President Trump’s provocative decision to authorize the transfer of the US embassy in Israel from Tel Aviv to Jerusalem, which he communicated in an importantly nuanced speech on December 6, appears calculated to appease the Israeli settler lobby with what amounts to a small concession in reality.
The embassy transfer fulfills a longstanding request of the Israeli government and would inevitably have been part of any foreseeable peace agreement between the Israelis and Palestinians. Although anger on this issue is understandable, given that the decision was not coupled with any concession to the Palestinians, this shift in the status quo should be weighed within the context of Trump’s full remarks.
In particular, the president reaffirmed, “We are not taking a position [on] any final status issues, including the specific boundaries of the Israeli sovereignty in Jerusalem, or the resolution of contested borders. Those questions are up to the parties involved.”
He continued, “The United States remains deeply committed to helping facilitate a peace agreement that is acceptable to both sides…. In the meantime, I call on all parties to maintain the status quo at Jerusalem’s holy sites.”
Nevertheless, if the US declines to exert substantive pressure on Israel, which will require support from a mobilized American public given the Israeli settler lobby’s effective political capture of Congress on this issue, Israel will simply humiliate Trump as it did Obama.
American policymakers from both parties have been cynically claiming that they cannot do more than encourage Israelis and Palestinians to make necessary compromises for peace. While it’s true that the United States cannot ultimately compel them to do so, it has critical diplomatic and economic leverage over both sides. The US has exerted this leverage on the Palestinians by maintaining tight control over the foreign economic aid on which the Palestinian Authority depends. The US has consistently declined to use the billions of dollars per year in economic aid that it provides to Israel to persuade it to roll back its creeping annexation of East Jerusalem and the West Bank, however, because of the power of the Israeli settler lobby.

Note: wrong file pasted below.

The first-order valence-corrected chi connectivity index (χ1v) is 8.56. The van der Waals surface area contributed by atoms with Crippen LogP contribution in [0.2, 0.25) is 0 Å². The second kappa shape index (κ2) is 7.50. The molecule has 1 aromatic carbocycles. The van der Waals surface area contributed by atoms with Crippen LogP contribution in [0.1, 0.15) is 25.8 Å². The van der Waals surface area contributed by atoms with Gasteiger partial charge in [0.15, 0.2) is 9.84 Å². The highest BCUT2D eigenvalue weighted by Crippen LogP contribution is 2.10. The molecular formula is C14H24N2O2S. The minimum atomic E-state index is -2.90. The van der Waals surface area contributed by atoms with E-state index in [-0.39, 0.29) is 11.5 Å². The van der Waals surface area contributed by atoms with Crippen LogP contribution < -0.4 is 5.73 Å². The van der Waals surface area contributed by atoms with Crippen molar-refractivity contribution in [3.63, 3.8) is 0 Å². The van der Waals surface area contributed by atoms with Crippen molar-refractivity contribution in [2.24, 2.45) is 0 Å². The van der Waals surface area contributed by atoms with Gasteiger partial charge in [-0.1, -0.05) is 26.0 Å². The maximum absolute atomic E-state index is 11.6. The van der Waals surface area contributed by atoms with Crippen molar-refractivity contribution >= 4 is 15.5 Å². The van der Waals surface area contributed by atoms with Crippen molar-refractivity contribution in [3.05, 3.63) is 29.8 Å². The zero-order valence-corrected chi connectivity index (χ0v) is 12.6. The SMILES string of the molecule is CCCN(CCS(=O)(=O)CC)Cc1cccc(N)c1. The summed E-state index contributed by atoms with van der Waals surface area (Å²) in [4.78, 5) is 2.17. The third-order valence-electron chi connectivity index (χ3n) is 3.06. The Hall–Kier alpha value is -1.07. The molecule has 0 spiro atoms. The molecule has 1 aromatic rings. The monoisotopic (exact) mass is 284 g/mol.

Imagine the absurdity of any US policymaker attempting to make the same argument in the context of the Iran nuclear negotiations or Iran’s aggressive military advances against Israel—“the US can encourage Iran not to produce nuclear weapons or attempt to annihilate the state of Israel but it can’t force it to do so.” Such a statement would be grounds for impeachment or overwhelming public pressure to resign.
Israel is of course a US ally and Iran is an adversary, but when allies act in ways that are contrary to US interests and quiet diplomatic nudging demonstrably and consistently fails to persuade them to change course, less desirable measures become necessary despite the friction they will inevitably create. Of course it is incumbent upon the Muslim world—including Iran, the most stubborn government within that world—to respect Israel’s historical claims to Jerusalem as well, which are in fact the oldest and strongest.
In an ideal world, all sides might recognize what a colossally tragic monument to human narcissism Jerusalem has become and might reconsider the wisdom of the UN’s 1947 plan to retain effective sovereignty over it while respecting the right of all to worship there. Unfortunately we do not live in such a world, and so, roughly 1,000 years after the Crusades, the conflicts for control over this city, profaned by its self-righteous combatants, continue intolerably into the nuclear age.